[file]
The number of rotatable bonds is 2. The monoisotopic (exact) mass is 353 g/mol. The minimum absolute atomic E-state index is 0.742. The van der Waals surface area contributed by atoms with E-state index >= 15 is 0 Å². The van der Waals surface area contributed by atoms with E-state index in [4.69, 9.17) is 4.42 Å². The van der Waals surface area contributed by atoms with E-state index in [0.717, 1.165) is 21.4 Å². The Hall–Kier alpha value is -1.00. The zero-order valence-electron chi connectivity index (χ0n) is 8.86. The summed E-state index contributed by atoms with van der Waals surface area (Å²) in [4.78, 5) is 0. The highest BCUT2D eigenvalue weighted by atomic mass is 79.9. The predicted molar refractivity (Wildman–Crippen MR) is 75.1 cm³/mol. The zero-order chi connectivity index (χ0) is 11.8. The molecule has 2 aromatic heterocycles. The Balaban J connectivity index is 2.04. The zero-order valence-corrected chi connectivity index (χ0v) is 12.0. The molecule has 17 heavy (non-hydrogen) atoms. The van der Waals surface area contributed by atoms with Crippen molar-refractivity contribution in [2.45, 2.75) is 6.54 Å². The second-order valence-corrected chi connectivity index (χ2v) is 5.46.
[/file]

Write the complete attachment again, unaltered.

The number of rotatable bonds is 2. The monoisotopic (exact) mass is 353 g/mol. The minimum absolute atomic E-state index is 0.742. The van der Waals surface area contributed by atoms with E-state index >= 15 is 0 Å². The van der Waals surface area contributed by atoms with E-state index in [4.69, 9.17) is 4.42 Å². The van der Waals surface area contributed by atoms with E-state index in [0.717, 1.165) is 21.4 Å². The Hall–Kier alpha value is -1.00. The zero-order valence-electron chi connectivity index (χ0n) is 8.86. The summed E-state index contributed by atoms with van der Waals surface area (Å²) in [4.78, 5) is 0. The highest BCUT2D eigenvalue weighted by atomic mass is 79.9. The predicted molar refractivity (Wildman–Crippen MR) is 75.1 cm³/mol. The zero-order chi connectivity index (χ0) is 11.8. The molecule has 2 aromatic heterocycles. The Balaban J connectivity index is 2.04. The zero-order valence-corrected chi connectivity index (χ0v) is 12.0. The molecule has 17 heavy (non-hydrogen) atoms. The van der Waals surface area contributed by atoms with Crippen molar-refractivity contribution in [2.45, 2.75) is 6.54 Å². The second-order valence-corrected chi connectivity index (χ2v) is 5.46.